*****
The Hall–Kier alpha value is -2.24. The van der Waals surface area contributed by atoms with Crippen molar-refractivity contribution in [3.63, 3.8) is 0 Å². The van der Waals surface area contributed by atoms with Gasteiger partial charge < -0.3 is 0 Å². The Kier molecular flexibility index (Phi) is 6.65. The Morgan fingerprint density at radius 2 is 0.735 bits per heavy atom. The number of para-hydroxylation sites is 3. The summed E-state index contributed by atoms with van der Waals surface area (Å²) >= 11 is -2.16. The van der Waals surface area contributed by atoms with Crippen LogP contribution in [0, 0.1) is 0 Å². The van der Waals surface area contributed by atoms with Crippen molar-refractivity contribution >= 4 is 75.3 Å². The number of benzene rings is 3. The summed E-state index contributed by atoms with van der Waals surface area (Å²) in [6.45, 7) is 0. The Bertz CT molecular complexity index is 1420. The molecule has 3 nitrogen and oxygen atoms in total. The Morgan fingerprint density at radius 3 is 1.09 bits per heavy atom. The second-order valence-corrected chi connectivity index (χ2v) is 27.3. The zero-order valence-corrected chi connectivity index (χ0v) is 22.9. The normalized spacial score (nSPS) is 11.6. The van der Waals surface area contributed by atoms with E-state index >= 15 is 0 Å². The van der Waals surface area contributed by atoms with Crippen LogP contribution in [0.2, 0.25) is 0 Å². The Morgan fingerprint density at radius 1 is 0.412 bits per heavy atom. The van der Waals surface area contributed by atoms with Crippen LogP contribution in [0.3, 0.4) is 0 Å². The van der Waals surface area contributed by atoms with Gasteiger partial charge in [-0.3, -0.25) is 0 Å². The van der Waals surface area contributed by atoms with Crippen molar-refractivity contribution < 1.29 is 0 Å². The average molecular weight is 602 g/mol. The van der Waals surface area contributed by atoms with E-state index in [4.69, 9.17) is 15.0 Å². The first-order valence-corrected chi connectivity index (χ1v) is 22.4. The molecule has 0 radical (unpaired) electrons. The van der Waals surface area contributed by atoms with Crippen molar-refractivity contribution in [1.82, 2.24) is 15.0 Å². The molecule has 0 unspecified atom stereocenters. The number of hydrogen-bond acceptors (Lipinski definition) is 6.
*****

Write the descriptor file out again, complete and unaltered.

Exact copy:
The Hall–Kier alpha value is -2.24. The van der Waals surface area contributed by atoms with Crippen molar-refractivity contribution in [3.63, 3.8) is 0 Å². The van der Waals surface area contributed by atoms with Gasteiger partial charge < -0.3 is 0 Å². The Kier molecular flexibility index (Phi) is 6.65. The Morgan fingerprint density at radius 2 is 0.735 bits per heavy atom. The number of para-hydroxylation sites is 3. The summed E-state index contributed by atoms with van der Waals surface area (Å²) >= 11 is -2.16. The van der Waals surface area contributed by atoms with Crippen LogP contribution in [0, 0.1) is 0 Å². The van der Waals surface area contributed by atoms with Crippen molar-refractivity contribution >= 4 is 75.3 Å². The number of benzene rings is 3. The summed E-state index contributed by atoms with van der Waals surface area (Å²) in [6.45, 7) is 0. The Bertz CT molecular complexity index is 1420. The molecule has 3 nitrogen and oxygen atoms in total. The Morgan fingerprint density at radius 3 is 1.09 bits per heavy atom. The second-order valence-corrected chi connectivity index (χ2v) is 27.3. The zero-order valence-corrected chi connectivity index (χ0v) is 22.9. The normalized spacial score (nSPS) is 11.6. The van der Waals surface area contributed by atoms with E-state index >= 15 is 0 Å². The van der Waals surface area contributed by atoms with Crippen LogP contribution in [0.2, 0.25) is 0 Å². The Morgan fingerprint density at radius 1 is 0.412 bits per heavy atom. The van der Waals surface area contributed by atoms with Crippen LogP contribution in [0.3, 0.4) is 0 Å². The van der Waals surface area contributed by atoms with Gasteiger partial charge in [-0.3, -0.25) is 0 Å². The van der Waals surface area contributed by atoms with Crippen molar-refractivity contribution < 1.29 is 0 Å². The average molecular weight is 602 g/mol. The van der Waals surface area contributed by atoms with E-state index in [4.69, 9.17) is 15.0 Å². The first-order valence-corrected chi connectivity index (χ1v) is 22.4. The molecule has 0 radical (unpaired) electrons. The van der Waals surface area contributed by atoms with Crippen molar-refractivity contribution in [1.82, 2.24) is 15.0 Å². The molecule has 0 unspecified atom stereocenters. The number of hydrogen-bond acceptors (Lipinski definition) is 6.